LITERARY darling Jonathan Franzen (he wrote Freedom and Corrections) hates blogs. Twitter too. He also, quite vociferously, moans that now that anyone can publish, the livelihood of authors is endangered. And apparently, he thinks Jeff Bezos, founder of Amazon, looks like one of the four horsemen of the apocalypse (Jonathan Franzen: what's wrong with the modern world, The Guardian, 13 Sept, 2013). He also famously wrote that "ebooks are damaging society", which is like blaming paper for the crimes of the world. Oh my.
Franzen has become something of a caricature among the circle of folks who read and/or write books because of his profound complaints about technology's supposed impact on literature. It's entertaining to read his jeremiads, but far entertaining still to read the responses from his critics.
He's been accused of being a snob and elitist. Salman Rushdie, in response to Franzen's criticism of him "ought having to know better" than succumbing to the evils of Twitter tweeted: Dear #Franzen: @MargaretAtwood @JoyceCarolOates @nycnovel @NathanEnglander @Shteyngart and I are fine with Twitter. Enjoy your ivory tower.
Now, I can write reams about Franzen's puritan ideals about writing, but what really caught my eye in his very, very long diatrabe against the evils of social media and the weak-willed authors who succumbed its siren call is this passage of The Guardian article:
"Amazon wants a world in which books are either self-published or published by Amazon itself, with readers dependent on Amazon reviews in choosing books, and with authors responsible for their own promotion. The work of yakkers and tweeters and braggers, and of people with the money to pay somebody to churn out hundreds of five-star reviews for them, will flourish in that world."
Basically, from what I can conclude, Franzen fears that readers will be lost in a deluge of self-published tomes, lost "amid all the noise and disappointing books and phony reviews".
I posted a criticism of Franzen's article on my Facebook, and that sparked a lively discussion about the democratisation of publishing. Some didn't think it benefited readers at all, and a friend echoed Franzen's reasoning: readers will get lost in the sea of crap.
Now, being a voracious reader myself, I think I can safely say that I don't need someone to hold my hand when it comes to choosing a book. I don't need a New York Times book reviewer to tell me how lovely a book is to make up my mind. I never really 100% depended on reviews to choose my reading materials anyway. And the times I did, I sometimes regret!
Years ago, Justin Cronin's The Passage received glorious reviews from nearly every venerable review magazine out there. I dutifully bought the book, thinking I'll be in for a great time. I was more horrified by Cronin's turgid writing than the vampires within, and since then have viewed reviews with a skeptical eye.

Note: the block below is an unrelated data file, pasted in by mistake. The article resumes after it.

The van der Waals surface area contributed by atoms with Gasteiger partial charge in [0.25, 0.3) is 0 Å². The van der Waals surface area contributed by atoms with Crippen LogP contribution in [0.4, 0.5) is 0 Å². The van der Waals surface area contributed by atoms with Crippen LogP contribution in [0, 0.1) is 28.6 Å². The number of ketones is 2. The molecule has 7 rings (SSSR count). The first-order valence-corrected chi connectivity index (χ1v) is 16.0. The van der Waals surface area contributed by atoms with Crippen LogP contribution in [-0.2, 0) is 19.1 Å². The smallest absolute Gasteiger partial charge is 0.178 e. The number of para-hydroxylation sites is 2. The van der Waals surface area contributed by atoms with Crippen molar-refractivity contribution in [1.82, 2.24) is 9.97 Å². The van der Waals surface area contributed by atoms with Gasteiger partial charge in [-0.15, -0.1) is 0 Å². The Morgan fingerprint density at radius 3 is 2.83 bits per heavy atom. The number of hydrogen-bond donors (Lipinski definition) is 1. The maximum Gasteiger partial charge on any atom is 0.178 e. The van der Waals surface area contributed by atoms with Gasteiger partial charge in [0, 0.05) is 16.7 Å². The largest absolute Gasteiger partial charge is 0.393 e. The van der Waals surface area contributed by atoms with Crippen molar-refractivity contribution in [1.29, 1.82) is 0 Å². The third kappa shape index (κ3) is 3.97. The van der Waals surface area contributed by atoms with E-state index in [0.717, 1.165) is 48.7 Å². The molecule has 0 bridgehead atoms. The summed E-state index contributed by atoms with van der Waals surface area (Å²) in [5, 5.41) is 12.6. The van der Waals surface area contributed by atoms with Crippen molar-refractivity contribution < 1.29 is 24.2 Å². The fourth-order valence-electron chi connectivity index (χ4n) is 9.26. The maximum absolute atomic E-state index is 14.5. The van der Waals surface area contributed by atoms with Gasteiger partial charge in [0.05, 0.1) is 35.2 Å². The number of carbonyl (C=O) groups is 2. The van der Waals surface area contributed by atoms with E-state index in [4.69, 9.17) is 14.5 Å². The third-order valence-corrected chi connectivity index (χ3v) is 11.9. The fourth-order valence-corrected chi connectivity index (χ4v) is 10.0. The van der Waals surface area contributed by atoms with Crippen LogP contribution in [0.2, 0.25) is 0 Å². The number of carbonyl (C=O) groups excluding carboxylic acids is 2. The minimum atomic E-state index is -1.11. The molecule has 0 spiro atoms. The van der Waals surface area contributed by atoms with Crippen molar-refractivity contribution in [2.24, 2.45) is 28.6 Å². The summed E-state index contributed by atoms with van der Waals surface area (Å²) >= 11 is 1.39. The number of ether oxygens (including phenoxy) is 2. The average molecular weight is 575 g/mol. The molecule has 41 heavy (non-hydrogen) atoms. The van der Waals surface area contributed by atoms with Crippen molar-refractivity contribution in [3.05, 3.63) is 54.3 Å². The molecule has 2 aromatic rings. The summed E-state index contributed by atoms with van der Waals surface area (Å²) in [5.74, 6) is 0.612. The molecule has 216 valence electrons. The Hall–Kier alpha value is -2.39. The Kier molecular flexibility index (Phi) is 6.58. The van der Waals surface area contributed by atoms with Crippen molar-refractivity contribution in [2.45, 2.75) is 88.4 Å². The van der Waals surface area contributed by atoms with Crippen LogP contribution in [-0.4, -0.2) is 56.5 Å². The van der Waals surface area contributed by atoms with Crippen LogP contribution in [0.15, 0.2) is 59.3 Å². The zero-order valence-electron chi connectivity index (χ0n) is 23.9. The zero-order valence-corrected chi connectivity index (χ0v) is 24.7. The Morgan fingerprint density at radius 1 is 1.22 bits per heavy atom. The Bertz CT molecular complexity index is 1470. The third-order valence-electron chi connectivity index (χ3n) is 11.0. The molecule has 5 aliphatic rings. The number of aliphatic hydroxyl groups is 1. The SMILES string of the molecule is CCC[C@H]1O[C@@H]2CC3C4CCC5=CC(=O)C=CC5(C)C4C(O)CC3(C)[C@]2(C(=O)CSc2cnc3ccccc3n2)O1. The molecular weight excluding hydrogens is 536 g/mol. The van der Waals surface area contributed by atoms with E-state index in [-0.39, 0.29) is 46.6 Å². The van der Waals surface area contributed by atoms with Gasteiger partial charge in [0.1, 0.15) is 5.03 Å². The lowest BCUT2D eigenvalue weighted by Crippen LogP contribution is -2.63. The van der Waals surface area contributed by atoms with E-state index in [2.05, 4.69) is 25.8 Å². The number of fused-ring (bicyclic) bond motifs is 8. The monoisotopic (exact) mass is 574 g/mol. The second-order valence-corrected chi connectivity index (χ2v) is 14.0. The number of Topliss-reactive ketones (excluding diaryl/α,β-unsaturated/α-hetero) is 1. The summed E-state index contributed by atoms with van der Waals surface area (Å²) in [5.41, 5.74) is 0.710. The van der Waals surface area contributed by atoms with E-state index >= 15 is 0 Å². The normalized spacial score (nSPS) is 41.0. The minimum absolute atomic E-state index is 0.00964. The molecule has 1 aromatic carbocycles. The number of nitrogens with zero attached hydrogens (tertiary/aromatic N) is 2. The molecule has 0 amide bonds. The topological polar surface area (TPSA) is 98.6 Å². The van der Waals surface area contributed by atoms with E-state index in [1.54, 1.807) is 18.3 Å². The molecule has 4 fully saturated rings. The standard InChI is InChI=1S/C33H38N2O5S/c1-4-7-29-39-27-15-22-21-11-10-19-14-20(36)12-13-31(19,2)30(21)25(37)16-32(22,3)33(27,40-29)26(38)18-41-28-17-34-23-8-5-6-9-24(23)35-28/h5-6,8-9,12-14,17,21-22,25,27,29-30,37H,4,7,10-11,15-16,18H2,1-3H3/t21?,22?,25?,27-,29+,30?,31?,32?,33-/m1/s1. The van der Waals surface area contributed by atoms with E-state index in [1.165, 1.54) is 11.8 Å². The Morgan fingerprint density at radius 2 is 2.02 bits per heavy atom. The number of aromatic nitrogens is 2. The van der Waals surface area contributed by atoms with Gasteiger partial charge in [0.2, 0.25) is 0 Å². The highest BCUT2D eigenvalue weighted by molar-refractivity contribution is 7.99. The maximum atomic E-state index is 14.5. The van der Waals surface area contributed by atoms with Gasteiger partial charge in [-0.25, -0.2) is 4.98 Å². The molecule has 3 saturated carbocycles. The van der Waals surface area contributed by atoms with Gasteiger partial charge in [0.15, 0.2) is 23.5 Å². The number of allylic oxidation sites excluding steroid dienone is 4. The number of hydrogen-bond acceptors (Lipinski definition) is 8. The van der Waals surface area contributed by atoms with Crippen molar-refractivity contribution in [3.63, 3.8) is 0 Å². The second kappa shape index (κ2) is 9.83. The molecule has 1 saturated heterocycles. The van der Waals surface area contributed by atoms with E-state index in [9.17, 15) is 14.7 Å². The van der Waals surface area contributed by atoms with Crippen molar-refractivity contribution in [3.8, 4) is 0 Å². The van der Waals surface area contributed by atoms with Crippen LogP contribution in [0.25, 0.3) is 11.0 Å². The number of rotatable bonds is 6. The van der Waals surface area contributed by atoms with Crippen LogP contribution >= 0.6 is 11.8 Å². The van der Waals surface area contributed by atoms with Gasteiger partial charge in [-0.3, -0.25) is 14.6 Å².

Taste, as I told my FB pals, is subjective. What is someone's junk is someone's treasure. (There as many glowing reviews for The Passage as there are "wasted my time with this (expletive)" reviews on Amazon.)
If anything, books that you'd want to read are easier to find now. In the old days (about less than a decade ago), you'd have to go to a bookstore to discover a new author or book. And because bookstores have finite space, you can't find all the books that are out there. And back in the days where publishing houses reigned supreme, one big publishing house could print up to 15,000 books a year!
With indie book publishers now in the fray, their numbers are adding to the growing pile, but that's a good thing in my book: Readers will be exposed to more books, more authors and perhaps experimental and border-defying works that traditional publishers are too afraid to take on.
Again, the difference, now, is that it's actually easier to find books. Word of mouth travels fast in the digital age because of blogs, review sites such as Goodreads, and through reviews on online bookstores such as Amazon.com.
So, Franzen need not fear -- readers are rather smart creatures, they will get the books they want somehow. And if authors are savvy enough to work with the system, they will help readers find them.
What folks like Franzen need to worry about is not being left behind in this revolution. He should embrace digital technology for what it is: a medium that is not only friendly to literature, but is set to propogate it in numbers never unseen before in history.
So there are more books now. I can't see the horror in that!
The views expressed are entirely the writer’s own.